Pan Am had been America's sole international airline. But after the war, others were granted overseas routes. United and Northwest Airlines opened routes to Honolulu from mainland west coast cities. With the Pacific coast population growing and airfares falling, more people than ever could reach Hawaii in a single flight.
A Pan Am Boeing 377 Stratocruiser at Honolulu International Airport.
Pan Am presents itself as central to "The Progress of Transportation" in this 1946 image. Pan Am did help shape international air travel by developing airways systems and sponsoring new aircraft. But the six-engine, double-decker airliner shown in the 1946 image remained a flight of fancy.
To reflect its growing reach and prestige, Pan Am became Pan American World Airways and introduced a new slogan: "World's Most Experienced Airline."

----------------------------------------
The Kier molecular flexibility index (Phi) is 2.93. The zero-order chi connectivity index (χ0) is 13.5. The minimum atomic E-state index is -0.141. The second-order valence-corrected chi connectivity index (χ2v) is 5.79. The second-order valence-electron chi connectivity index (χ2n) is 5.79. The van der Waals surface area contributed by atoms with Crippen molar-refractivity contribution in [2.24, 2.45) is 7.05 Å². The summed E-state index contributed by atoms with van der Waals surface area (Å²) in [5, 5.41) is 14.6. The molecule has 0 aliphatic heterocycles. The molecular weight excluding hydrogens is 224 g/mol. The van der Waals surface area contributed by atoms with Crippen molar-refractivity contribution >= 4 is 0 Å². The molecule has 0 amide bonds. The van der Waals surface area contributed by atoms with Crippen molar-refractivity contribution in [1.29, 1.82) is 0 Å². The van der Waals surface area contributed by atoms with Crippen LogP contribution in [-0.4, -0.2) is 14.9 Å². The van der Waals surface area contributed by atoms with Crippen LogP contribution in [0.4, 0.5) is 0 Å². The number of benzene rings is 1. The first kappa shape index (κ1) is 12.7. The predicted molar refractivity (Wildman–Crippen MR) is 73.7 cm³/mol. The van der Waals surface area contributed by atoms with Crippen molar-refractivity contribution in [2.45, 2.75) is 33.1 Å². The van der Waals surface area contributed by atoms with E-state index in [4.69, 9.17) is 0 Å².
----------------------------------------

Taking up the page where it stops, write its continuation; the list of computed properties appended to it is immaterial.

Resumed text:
A passenger earned this certificate on Pan Am's South Pacific route from Hawaii in 1947. Pan Am adopted and celebrated many nautical traditions, such as crossing the equator.
Hawaii-bound luggage soon began bearing labels and tags from U.S. airlines other than Pan Am.
After a ground-breaking legal battle, United Airlines won the right to fly overseas. Both United and Northwest Airlines were granted Pacific routes, ending Pan Am's monopoly.
United opened daily service to Honolulu from San Francisco in 1947 and from Los Angeles in 1950.Northwest opened a transpacific route to Manila via Anchorage, Alaska, in 1947. Then two years later, it began flying to Honolulu from Seattle and Portland.
United flight attendants look forward to their off-duty hours in Hawaii.
Northwest's northerly route system across the United States provided new avenues to Hawaii.
By the 1950s, airlines offered reduced coach or tourist fares. Flying to Hawaii was not cheap, but it was becoming more affordable.
As another enticement to travelers, airlines began offering tour packages that included excursions from Oahu to other Hawaiian islands.